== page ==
With 307,640 inhabitants it is the second largest city in the state of Baden-Württemberg after the capital Stuttgart.
Mannheim is situated at the confluence of the rivers Rhine and Neckar, in the northwestern corner of the state of Baden-Württemberg. The Rhine separates Mannheim from the adjacent Rhineland-Palatinate city of Ludwigshafen. The Hessian border is north of the city. Mannheim is the largest city of the Rhine Neckar Area, a metropolitan area with 2.4 million inhabitants.
Mannheim is unique among German cities in that its central area is laid out in a grid pattern (called Quadrate, squares), much like many North American cities. The main route through the squares leads to an enormous 18th century palace. This former seat of the Electors of the Palatinate now houses the University of Mannheim.
Mannheim is first mentioned in a document from 766, the "Codex Laureshamensis" from the Lorsch Cloister. It is listed as "Mannenheim" (Home of Manno). It remained a village until Frederick IV, Elector Palatine initiated building the fortress Friedrichsburg and the adjacent grid-like city core.
The city was destroyed subsequently in the Thirty Years' War in 1622 by Tilly's troops, and in the Nine Years War for the Palatinate succession in 1689 by the French.
Rebuilt in 1720, the capital of the Palatinate was transferred from Heidelberg to Mannheim. It was then that Karl III Philip, Elector Palatine began construction of the Mannheim Palace and the Jesuitenkirche. They were completed in 1760. In the 18th century Mannheim was home to the so-called Mannheim School of classical composers. It was reputed to have one of the best court orchestras in Europe under the leadership of Carlo Grua.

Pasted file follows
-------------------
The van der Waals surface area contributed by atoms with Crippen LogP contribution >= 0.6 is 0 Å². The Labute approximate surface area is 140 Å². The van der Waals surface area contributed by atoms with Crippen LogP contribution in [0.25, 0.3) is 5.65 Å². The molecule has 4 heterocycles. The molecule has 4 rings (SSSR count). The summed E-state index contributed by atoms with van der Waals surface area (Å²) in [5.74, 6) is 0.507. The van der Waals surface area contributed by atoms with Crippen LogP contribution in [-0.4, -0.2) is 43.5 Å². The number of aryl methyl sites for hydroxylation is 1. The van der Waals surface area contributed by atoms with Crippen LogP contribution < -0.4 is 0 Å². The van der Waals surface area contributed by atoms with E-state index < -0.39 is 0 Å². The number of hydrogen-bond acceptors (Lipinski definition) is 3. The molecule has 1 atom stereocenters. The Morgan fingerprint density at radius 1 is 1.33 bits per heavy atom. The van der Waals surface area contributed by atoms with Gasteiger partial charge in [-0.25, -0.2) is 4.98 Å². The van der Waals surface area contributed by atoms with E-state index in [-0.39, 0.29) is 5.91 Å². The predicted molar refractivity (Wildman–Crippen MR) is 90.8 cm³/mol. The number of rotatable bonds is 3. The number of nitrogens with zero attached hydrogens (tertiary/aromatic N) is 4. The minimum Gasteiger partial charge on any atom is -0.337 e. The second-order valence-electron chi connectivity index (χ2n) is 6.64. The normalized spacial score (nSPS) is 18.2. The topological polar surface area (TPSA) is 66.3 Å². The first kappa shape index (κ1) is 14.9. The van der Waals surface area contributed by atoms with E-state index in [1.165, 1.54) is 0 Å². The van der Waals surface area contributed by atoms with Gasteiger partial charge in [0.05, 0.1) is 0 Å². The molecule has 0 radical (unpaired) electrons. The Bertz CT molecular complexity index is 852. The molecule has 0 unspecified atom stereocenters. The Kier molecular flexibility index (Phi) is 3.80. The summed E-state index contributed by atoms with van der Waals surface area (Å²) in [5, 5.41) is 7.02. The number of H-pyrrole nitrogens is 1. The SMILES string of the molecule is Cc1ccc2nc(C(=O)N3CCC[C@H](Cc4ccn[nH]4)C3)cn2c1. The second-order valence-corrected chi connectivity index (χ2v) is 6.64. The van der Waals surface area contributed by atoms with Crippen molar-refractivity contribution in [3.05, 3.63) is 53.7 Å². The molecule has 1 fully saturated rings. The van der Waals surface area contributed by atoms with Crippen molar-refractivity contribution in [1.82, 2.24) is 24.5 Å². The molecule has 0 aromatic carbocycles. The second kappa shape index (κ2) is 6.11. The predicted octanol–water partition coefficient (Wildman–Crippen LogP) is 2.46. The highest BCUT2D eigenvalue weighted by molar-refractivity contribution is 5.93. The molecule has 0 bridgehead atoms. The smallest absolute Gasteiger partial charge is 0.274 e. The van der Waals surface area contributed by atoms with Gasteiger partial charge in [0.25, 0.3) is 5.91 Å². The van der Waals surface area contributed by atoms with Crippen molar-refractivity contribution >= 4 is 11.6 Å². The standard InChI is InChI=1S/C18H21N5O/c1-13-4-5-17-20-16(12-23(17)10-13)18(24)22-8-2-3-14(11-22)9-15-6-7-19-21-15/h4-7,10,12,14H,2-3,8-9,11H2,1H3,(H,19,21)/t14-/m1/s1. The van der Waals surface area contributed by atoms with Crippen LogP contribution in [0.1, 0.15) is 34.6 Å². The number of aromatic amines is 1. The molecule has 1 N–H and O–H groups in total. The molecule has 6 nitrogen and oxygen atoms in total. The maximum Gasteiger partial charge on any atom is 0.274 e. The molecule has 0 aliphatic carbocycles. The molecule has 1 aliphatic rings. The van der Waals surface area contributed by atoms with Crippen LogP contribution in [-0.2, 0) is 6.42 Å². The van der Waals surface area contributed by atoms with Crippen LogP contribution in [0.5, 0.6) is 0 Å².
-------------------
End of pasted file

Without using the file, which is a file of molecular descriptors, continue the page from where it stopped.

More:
Karl Benz invented and drove the world's first car in Mannheim in 1885. He was granted a patent for that first automobile in January of the next year. Earlier still in 1817, Karl Drais invented and rode the first two-wheeled contraption called Laufmaschine or velocipede—the very start of horseless personal transport. Banker Otto Hermann Kahn was also born there.
In 1819 Norwich Duff noted the following observations:
'Mannheim is in the Duchy of Baden and situated at the confluence of the Rhine and Neckar over both of which there is a bridge of boats. This is the third town of this name having been twice burnt. The houses are large, and the streets broad and at right angles to each other, and is one of the most airy clean towns I have seen in Germany. It was formerly fortified but the fortifications were rased in 1806 and gardens fill their places. There is a large Chateau here belonging to the Grand Duke and a very good garden; part of the Chateau was destroyed when the town was bombarded and has never since been repaired, the other part is occupied by the Grand Duchess widow of the late Grand Duke who was succeeded by his Uncle having left only three daughters. She is the sister of Eugene Beauharnais [so presumably she was born Hortense de Beauharnais daughter by her former marriage of Napoleon Buonaparte's Empress Josephine]. There is a Cathedral, a Theatre which is considered good, an observatory, a gallery of pictures at the Chateau and some private collections. About 2 km (1 mile) below the town the Russian Army crossed the Rhine in 1813. Population 18 300.'
During the World War II, Mannheim (as a key industrial centre) was heavily damaged by U.S. and British bombing. The city was occupied by the U.S. Army on March 29, 1945. There has been a large American military presence in the Mannheim area ever since